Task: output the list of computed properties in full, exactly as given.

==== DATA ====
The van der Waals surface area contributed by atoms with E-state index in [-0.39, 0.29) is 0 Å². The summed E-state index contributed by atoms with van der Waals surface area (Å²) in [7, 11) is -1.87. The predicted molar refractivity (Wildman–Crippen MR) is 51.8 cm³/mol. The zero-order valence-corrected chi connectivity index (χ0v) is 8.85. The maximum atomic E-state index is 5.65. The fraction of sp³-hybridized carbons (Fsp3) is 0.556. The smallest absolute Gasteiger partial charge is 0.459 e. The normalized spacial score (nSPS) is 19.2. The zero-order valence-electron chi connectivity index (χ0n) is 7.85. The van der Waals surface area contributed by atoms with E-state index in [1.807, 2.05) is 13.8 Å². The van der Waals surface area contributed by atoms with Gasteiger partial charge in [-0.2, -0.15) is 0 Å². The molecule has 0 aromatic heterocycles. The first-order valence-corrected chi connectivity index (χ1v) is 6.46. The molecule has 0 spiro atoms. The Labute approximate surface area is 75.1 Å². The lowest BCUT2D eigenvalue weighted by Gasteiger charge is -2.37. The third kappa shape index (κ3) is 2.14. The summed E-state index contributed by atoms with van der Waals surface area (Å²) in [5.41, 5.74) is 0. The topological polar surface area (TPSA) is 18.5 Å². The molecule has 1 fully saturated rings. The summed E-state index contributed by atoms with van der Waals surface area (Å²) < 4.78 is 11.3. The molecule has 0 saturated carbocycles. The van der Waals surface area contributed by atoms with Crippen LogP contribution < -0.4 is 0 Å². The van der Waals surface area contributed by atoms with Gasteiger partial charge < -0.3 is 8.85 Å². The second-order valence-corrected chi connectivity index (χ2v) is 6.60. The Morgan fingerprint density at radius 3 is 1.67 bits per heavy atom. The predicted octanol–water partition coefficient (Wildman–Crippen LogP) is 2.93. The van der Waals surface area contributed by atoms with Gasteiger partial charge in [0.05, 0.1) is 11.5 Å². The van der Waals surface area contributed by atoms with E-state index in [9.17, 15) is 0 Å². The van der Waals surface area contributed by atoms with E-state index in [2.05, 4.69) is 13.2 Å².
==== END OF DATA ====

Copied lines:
The van der Waals surface area contributed by atoms with E-state index in [-0.39, 0.29) is 0 Å². The summed E-state index contributed by atoms with van der Waals surface area (Å²) in [7, 11) is -1.87. The predicted molar refractivity (Wildman–Crippen MR) is 51.8 cm³/mol. The zero-order valence-corrected chi connectivity index (χ0v) is 8.85. The maximum atomic E-state index is 5.65. The fraction of sp³-hybridized carbons (Fsp3) is 0.556. The smallest absolute Gasteiger partial charge is 0.459 e. The normalized spacial score (nSPS) is 19.2. The zero-order valence-electron chi connectivity index (χ0n) is 7.85. The van der Waals surface area contributed by atoms with E-state index in [1.807, 2.05) is 13.8 Å². The van der Waals surface area contributed by atoms with Gasteiger partial charge in [-0.2, -0.15) is 0 Å². The molecule has 0 aromatic heterocycles. The first-order valence-corrected chi connectivity index (χ1v) is 6.46. The molecule has 0 spiro atoms. The Labute approximate surface area is 75.1 Å². The lowest BCUT2D eigenvalue weighted by Gasteiger charge is -2.37. The third kappa shape index (κ3) is 2.14. The summed E-state index contributed by atoms with van der Waals surface area (Å²) in [5.41, 5.74) is 0. The topological polar surface area (TPSA) is 18.5 Å². The molecule has 1 fully saturated rings. The summed E-state index contributed by atoms with van der Waals surface area (Å²) < 4.78 is 11.3. The molecule has 0 saturated carbocycles. The van der Waals surface area contributed by atoms with Crippen LogP contribution < -0.4 is 0 Å². The van der Waals surface area contributed by atoms with Gasteiger partial charge < -0.3 is 8.85 Å². The second-order valence-corrected chi connectivity index (χ2v) is 6.60. The Morgan fingerprint density at radius 3 is 1.67 bits per heavy atom. The predicted octanol–water partition coefficient (Wildman–Crippen LogP) is 2.93. The van der Waals surface area contributed by atoms with Gasteiger partial charge in [0.05, 0.1) is 11.5 Å². The van der Waals surface area contributed by atoms with E-state index in [9.17, 15) is 0 Å². The van der Waals surface area contributed by atoms with E-state index in [2.05, 4.69) is 13.2 Å².